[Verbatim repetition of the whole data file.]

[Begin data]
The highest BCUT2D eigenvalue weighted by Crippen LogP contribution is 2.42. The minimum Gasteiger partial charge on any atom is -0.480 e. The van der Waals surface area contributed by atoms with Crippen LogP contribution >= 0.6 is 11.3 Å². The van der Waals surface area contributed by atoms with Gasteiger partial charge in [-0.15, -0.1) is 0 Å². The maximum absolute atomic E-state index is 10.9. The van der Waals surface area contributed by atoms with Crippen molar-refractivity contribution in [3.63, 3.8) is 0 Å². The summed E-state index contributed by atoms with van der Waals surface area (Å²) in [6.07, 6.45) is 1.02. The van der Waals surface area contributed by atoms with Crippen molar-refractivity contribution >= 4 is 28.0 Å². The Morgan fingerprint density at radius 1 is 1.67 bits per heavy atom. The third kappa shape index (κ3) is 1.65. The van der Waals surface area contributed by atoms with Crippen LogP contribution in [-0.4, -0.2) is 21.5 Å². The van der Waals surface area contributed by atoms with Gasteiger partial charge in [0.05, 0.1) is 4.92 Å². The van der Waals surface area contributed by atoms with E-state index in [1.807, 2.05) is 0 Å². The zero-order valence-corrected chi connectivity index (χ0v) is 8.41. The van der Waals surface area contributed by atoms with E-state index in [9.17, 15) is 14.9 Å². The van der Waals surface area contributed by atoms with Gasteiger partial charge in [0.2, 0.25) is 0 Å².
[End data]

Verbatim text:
The highest BCUT2D eigenvalue weighted by Crippen LogP contribution is 2.42. The minimum Gasteiger partial charge on any atom is -0.480 e. The van der Waals surface area contributed by atoms with Crippen LogP contribution >= 0.6 is 11.3 Å². The van der Waals surface area contributed by atoms with Gasteiger partial charge in [-0.15, -0.1) is 0 Å². The maximum absolute atomic E-state index is 10.9. The van der Waals surface area contributed by atoms with Crippen molar-refractivity contribution in [3.63, 3.8) is 0 Å². The summed E-state index contributed by atoms with van der Waals surface area (Å²) in [6.07, 6.45) is 1.02. The van der Waals surface area contributed by atoms with Crippen molar-refractivity contribution >= 4 is 28.0 Å². The Morgan fingerprint density at radius 1 is 1.67 bits per heavy atom. The third kappa shape index (κ3) is 1.65. The van der Waals surface area contributed by atoms with Crippen LogP contribution in [-0.4, -0.2) is 21.5 Å². The van der Waals surface area contributed by atoms with Gasteiger partial charge in [0.05, 0.1) is 4.92 Å². The van der Waals surface area contributed by atoms with E-state index in [1.807, 2.05) is 0 Å². The zero-order valence-corrected chi connectivity index (χ0v) is 8.41. The van der Waals surface area contributed by atoms with E-state index in [9.17, 15) is 14.9 Å². The van der Waals surface area contributed by atoms with Gasteiger partial charge in [0.2, 0.25) is 0 Å².